Many of us know that Jews were a significant presence in the boxing world from the 1920s to the 1940s, but few realize that they followed in the footsteps of an 18th-century British fighter named Daniel Mendoza.
Mendoza was a prolific pugilist from a young age, proudly billing himself “Mendoza the Jew.” Though only 5’7″ and 160 pounds, he became England’s 16th heavyweight champion in 1791, the first Jew to accomplish the feat. In a time when boxing was more or less a contest of who could punch the hardest and withstand the most blows, Mendoza is considered the first to make the sport a science, introducing such modern ubiquitous as defending, sidestepping, and using speed rather than brute force. He catalogued these concepts in his book, The Art of Boxing.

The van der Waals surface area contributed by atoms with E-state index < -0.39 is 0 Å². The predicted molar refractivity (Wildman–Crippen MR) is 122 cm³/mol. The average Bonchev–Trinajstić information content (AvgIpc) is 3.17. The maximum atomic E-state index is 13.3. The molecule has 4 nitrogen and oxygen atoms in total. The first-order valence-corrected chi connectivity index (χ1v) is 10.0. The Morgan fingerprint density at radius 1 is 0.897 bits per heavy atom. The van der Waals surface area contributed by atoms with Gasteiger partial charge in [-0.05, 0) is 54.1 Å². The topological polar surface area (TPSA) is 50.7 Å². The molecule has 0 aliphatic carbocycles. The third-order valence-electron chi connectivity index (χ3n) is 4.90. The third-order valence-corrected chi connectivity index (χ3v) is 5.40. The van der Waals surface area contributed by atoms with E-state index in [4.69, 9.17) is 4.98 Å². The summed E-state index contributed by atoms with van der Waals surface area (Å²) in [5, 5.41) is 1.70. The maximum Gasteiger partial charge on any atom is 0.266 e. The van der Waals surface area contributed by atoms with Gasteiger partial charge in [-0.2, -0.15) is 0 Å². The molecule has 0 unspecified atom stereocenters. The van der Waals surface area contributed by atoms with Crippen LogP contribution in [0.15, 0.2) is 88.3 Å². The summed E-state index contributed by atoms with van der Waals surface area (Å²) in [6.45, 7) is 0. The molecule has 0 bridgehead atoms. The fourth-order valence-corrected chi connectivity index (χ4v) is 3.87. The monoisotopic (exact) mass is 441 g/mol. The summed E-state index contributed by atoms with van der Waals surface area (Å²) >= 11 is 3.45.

Mendoza was also the first boxer to earn royal patronage and the first Jew to earn an audience with King George III. Demonstrating that Jews, too, could be manly and courageous, Mendoza’s adulation may have even tempered some of the anti-Semitism rampant in England at the time